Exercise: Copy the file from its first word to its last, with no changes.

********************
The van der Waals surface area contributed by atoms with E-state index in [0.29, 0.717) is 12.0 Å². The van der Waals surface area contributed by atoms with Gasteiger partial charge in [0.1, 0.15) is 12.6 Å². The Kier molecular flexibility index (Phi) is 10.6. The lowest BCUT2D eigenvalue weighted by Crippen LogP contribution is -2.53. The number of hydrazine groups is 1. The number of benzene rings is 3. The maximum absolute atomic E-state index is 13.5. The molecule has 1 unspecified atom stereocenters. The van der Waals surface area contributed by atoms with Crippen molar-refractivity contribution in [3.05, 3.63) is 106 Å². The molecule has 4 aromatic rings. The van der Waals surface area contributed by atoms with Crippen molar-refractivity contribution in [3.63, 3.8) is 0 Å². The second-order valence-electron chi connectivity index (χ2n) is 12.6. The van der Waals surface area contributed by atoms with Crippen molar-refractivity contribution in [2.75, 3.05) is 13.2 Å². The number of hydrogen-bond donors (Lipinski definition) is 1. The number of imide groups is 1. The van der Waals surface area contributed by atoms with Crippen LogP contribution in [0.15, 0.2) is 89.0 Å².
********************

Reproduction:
The van der Waals surface area contributed by atoms with E-state index in [0.29, 0.717) is 12.0 Å². The van der Waals surface area contributed by atoms with Gasteiger partial charge in [0.1, 0.15) is 12.6 Å². The Kier molecular flexibility index (Phi) is 10.6. The lowest BCUT2D eigenvalue weighted by Crippen LogP contribution is -2.53. The number of hydrazine groups is 1. The number of benzene rings is 3. The maximum absolute atomic E-state index is 13.5. The molecule has 1 unspecified atom stereocenters. The van der Waals surface area contributed by atoms with Crippen molar-refractivity contribution in [3.05, 3.63) is 106 Å². The molecule has 4 aromatic rings. The van der Waals surface area contributed by atoms with Crippen molar-refractivity contribution in [3.63, 3.8) is 0 Å². The second-order valence-electron chi connectivity index (χ2n) is 12.6. The van der Waals surface area contributed by atoms with Crippen molar-refractivity contribution in [2.75, 3.05) is 13.2 Å². The number of hydrogen-bond donors (Lipinski definition) is 1. The number of imide groups is 1. The van der Waals surface area contributed by atoms with Crippen LogP contribution in [0.15, 0.2) is 89.0 Å².